Eyeworld Daily News

2015 ASCRS San Diego Daily Monday

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Page 69 of 72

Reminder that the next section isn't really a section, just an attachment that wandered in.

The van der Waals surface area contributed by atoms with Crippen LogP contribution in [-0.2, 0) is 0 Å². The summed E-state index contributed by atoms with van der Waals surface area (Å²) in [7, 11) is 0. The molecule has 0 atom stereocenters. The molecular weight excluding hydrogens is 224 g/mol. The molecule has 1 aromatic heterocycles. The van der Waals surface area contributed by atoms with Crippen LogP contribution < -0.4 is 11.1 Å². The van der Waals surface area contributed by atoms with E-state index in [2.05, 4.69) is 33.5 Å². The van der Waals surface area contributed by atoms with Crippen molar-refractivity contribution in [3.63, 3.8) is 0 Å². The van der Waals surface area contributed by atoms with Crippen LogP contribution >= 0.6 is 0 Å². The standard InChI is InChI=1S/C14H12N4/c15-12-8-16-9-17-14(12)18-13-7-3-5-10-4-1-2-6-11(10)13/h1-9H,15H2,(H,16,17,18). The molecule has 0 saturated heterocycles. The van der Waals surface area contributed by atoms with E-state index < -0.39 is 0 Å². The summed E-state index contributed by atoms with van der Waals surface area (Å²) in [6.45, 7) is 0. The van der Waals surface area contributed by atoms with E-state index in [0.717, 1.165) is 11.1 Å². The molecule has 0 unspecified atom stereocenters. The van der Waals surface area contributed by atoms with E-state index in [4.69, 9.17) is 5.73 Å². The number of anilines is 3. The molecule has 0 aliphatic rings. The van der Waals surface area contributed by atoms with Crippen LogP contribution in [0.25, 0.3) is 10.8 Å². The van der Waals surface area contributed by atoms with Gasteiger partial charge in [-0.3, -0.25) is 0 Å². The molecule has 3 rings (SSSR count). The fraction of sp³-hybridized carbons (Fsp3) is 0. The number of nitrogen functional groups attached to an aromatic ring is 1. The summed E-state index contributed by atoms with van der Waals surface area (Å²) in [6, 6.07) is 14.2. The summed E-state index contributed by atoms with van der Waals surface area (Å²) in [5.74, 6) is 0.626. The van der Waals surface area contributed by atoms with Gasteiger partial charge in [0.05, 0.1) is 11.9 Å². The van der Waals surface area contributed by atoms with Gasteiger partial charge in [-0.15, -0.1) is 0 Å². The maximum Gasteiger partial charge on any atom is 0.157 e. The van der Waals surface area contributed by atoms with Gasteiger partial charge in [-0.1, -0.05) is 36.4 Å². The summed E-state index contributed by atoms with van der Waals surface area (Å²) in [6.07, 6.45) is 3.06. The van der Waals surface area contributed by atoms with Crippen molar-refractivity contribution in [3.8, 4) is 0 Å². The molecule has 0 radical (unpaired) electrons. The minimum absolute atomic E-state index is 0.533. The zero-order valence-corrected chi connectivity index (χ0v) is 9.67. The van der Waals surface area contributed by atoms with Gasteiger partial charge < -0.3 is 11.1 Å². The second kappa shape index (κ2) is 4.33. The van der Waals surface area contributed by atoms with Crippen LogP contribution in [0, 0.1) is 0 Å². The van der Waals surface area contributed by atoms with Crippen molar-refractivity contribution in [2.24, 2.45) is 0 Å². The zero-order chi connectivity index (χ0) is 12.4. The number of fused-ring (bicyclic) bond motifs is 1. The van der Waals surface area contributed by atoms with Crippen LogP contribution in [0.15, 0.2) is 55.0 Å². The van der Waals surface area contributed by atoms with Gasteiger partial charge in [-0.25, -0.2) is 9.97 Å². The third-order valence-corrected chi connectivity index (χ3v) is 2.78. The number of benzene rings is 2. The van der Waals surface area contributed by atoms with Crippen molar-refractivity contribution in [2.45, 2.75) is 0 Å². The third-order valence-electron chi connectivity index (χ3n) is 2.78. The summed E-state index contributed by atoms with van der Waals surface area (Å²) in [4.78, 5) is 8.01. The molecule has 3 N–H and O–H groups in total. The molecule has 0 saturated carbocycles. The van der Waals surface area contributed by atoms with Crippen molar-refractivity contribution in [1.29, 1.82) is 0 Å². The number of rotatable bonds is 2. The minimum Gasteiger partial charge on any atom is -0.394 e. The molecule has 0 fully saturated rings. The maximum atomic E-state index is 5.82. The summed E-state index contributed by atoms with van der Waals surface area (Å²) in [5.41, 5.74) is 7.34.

EW San Diego 2015 5 by Doyle Stulting, MD, PhD Topography-guided LASIK: A paradigm shift in refractive laser treatment R efractive surgery has advanced significantly in the past 2 decades. When it was first introduced, we were able to reduce or eliminate patients' dependence on glasses or contact lenses. In ex- change for spectacle independence, however, patients sometimes had to accept unwanted visual side effects. Today, topography-guided treatment LASIK with the WaveLight Allegret- to Wave Eye-Q Laser (Alcon, Fort Worth, Texas) can provide not only freedom from glasses and contact lenses, but also improved quality of vision. 1 There are several differences between topography-guided custom- ized LASIK and wavefront-guided customized LASIK. Wavefront-guid- ed customized LASIK has traditional- ly been based on wavefront mea- surements obtained by projecting multiple light beams into the eye and measuring the location of the corresponding light reflected from the retina. With topographers, we can measure many more points of curvature on the cornea over a wider area than is possible with wavefront measurement devices. For example, the Topolyzer (Alcon), used in conjunction with the WaveLight Laser, measures corneal curvature at approximate- ly 22,000 locations on the cornea, while the WaveLight wavefront analyzer (Alcon) measures only 168 sites, and the WaveScan (Abbott Medical Optics, Abbott Park, Ill.) measures only 240 points per WaveScan technology specifications. Another benefit of topography is that measurements are not limited by the pupil. Wavefront measure- ments require light to reach the reti- na through the pupil, so the size and location of the pupil limits the area that can be measured. In contrast, corneal topographic measurements can be applied to the entire cornea. Additionally, highly aberrat- ed eyes and those with corneal opacities can produce inaccurate aberrometer measurements because aberrometers cannot always identify the source of light leaving the eye and because light may be scattered by the corneal opacities. In contrast, topography-guided treatment can be used successfully to evaluate highly aberrated eyes. Aberrometer measurements are also affected by the state of accommodation (which can induce high-order aberrations in addition to spherical refractive changes), early cataract, and vitreous opacities. Surgical correction of lenticular high-order aberrations can be problematic because they tend to change with time. Additionally, wavefront-guided treatments do not necessarily compensate for off-axis rays of light passing through lenticu- lar opacities from different locations on the cornea. Because corneal topography does not provide information about low-order optical abnormalities of the eye—spherical error and regular astigmatism—topography-guided refractive treatments cannot be based on corneal topography alone. For topography-guided treatment, refractive measurements of the eye's optical system must be obtained independently of topographic measurements. Topography-guided treatment software combines both refractive and topographic informa- tion to generate the pattern of laser shots that will improve vision. Study summary The Topography-guided Treatment Study Group investigated the visual outcomes of topography-guided LASIK. This prospective, non- randomized study was performed at 9 clinical sites in the United States and included 249 eyes of 212 patients with myopia or myopic astigmatism treated with topogra- phy-guided treatment LASIK using the WaveLight Allegretto Wave Eye-Q Laser. Outcome measures included manifest refraction, UCVA, best spectacle-corrected visual acuity (BSCVA), visual complaints, adverse events, responses to questionnaires, and complete ophthalmologic examinations. Patients included in this study were between the ages of 18 and 65 years (mean: 34 years) and had up to –9.0 D of spherical equivalent myo- pia at the spectacle plane with up to 6.0 D of astigmatism, correctible to at least 20/25 in each eye. Forty-four percent were men, and 56% were women. Eyes with prior refractive surgery, significant lenticular astig- matism, abnormal topographies, a calculated residual stromal bed thickness less than 250 µm, or other ocular pathology that might affect the results of LASIK were excluded. Postoperative examinations were performed at day 1, week 1, and months 1, 3, 6, 9, and 12. Visual acuities and refractive errors were measured with the Early Treatment Diabetic Retinopathy (ETDRS) charts and protocol. The study found that topogra- phy-guided treatment resulted in a significant reduction in manifest re- fraction spherical equivalent (MRSE) and cylinder, reaching stability at 3 months after treatment. Mean MRSE was 0.06±0.33 D at 3 months and 0.00±0.27 D at 1 year. Mean cylinder was 0.19±0.32 D at 3 months and 0.19±0.30 D at 1 year. Three months postoperatively, 91.9% of eyes were within 0.50 D of plano, and at 1 year, 94.8% of eyes were within 0.50 D of plano. Figure 1: Cumulative postop UCVA (ETDRS) " Subjects who underwent topography-guided LASIK in the clinical trial experienced improvements in physical/ social functioning, driving, visual symptoms, optical problems, and problems with corrective lenses that were evident at 3 months and continued to improve through 12 months postoperatively, compared to their habitual refractive correction method (glasses or contact lenses) preoperatively 1 " Doyle Stulting, MD, PhD continued on page 6 Figure 2: Postop BSCVA compared to preop BSCVA (change in lines)

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